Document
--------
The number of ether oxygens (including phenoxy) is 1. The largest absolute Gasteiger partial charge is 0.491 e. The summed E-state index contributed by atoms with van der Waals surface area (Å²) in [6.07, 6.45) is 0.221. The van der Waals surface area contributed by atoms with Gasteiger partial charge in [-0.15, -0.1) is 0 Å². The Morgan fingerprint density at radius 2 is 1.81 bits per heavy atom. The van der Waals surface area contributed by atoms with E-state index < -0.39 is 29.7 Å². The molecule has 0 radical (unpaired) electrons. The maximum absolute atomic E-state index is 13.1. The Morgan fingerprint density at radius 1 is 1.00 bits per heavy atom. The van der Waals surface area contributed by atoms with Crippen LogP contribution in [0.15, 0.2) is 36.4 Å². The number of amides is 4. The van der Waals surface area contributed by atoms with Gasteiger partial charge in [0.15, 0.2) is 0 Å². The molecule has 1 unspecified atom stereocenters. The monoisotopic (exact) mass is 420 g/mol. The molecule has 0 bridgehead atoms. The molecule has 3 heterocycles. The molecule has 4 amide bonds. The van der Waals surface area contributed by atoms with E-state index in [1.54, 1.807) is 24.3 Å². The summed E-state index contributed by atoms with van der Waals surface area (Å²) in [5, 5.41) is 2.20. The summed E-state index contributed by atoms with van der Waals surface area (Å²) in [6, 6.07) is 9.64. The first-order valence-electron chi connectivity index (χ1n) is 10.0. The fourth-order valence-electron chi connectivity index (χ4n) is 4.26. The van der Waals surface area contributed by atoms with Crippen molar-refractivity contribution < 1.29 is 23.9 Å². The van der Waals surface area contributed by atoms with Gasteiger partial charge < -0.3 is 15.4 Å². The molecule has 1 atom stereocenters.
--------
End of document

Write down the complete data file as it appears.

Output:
The number of ether oxygens (including phenoxy) is 1. The largest absolute Gasteiger partial charge is 0.491 e. The summed E-state index contributed by atoms with van der Waals surface area (Å²) in [6.07, 6.45) is 0.221. The van der Waals surface area contributed by atoms with Gasteiger partial charge in [-0.15, -0.1) is 0 Å². The Morgan fingerprint density at radius 2 is 1.81 bits per heavy atom. The van der Waals surface area contributed by atoms with E-state index < -0.39 is 29.7 Å². The molecule has 0 radical (unpaired) electrons. The maximum absolute atomic E-state index is 13.1. The Morgan fingerprint density at radius 1 is 1.00 bits per heavy atom. The van der Waals surface area contributed by atoms with Crippen LogP contribution in [0.15, 0.2) is 36.4 Å². The number of amides is 4. The van der Waals surface area contributed by atoms with Gasteiger partial charge in [0.15, 0.2) is 0 Å². The molecule has 1 unspecified atom stereocenters. The monoisotopic (exact) mass is 420 g/mol. The molecule has 0 bridgehead atoms. The molecule has 3 heterocycles. The molecule has 4 amide bonds. The van der Waals surface area contributed by atoms with E-state index in [1.54, 1.807) is 24.3 Å². The summed E-state index contributed by atoms with van der Waals surface area (Å²) in [5, 5.41) is 2.20. The summed E-state index contributed by atoms with van der Waals surface area (Å²) in [6, 6.07) is 9.64. The first-order valence-electron chi connectivity index (χ1n) is 10.0. The fourth-order valence-electron chi connectivity index (χ4n) is 4.26. The van der Waals surface area contributed by atoms with Crippen molar-refractivity contribution < 1.29 is 23.9 Å². The van der Waals surface area contributed by atoms with Gasteiger partial charge < -0.3 is 15.4 Å². The molecule has 1 atom stereocenters.